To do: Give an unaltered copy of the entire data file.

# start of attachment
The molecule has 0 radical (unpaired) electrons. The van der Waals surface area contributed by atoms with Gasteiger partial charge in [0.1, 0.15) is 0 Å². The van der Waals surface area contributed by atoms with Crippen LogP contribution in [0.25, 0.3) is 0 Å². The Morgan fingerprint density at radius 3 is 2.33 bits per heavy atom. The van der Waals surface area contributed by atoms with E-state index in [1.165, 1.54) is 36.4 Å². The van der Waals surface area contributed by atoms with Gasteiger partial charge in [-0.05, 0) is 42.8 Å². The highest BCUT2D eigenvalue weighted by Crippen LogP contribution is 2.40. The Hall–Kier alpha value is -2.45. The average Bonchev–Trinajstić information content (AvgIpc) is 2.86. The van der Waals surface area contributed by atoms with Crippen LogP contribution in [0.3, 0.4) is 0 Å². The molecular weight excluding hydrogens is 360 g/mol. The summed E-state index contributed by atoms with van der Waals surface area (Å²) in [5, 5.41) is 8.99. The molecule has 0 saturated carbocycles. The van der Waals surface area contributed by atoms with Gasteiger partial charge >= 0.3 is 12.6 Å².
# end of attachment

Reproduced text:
The molecule has 0 radical (unpaired) electrons. The van der Waals surface area contributed by atoms with Gasteiger partial charge in [0.1, 0.15) is 0 Å². The van der Waals surface area contributed by atoms with Crippen LogP contribution in [0.25, 0.3) is 0 Å². The Morgan fingerprint density at radius 3 is 2.33 bits per heavy atom. The van der Waals surface area contributed by atoms with E-state index in [1.165, 1.54) is 36.4 Å². The van der Waals surface area contributed by atoms with Gasteiger partial charge in [-0.05, 0) is 42.8 Å². The highest BCUT2D eigenvalue weighted by Crippen LogP contribution is 2.40. The Hall–Kier alpha value is -2.45. The average Bonchev–Trinajstić information content (AvgIpc) is 2.86. The van der Waals surface area contributed by atoms with Crippen LogP contribution in [0.3, 0.4) is 0 Å². The molecular weight excluding hydrogens is 360 g/mol. The summed E-state index contributed by atoms with van der Waals surface area (Å²) in [5, 5.41) is 8.99. The molecule has 0 saturated carbocycles. The van der Waals surface area contributed by atoms with Gasteiger partial charge >= 0.3 is 12.6 Å².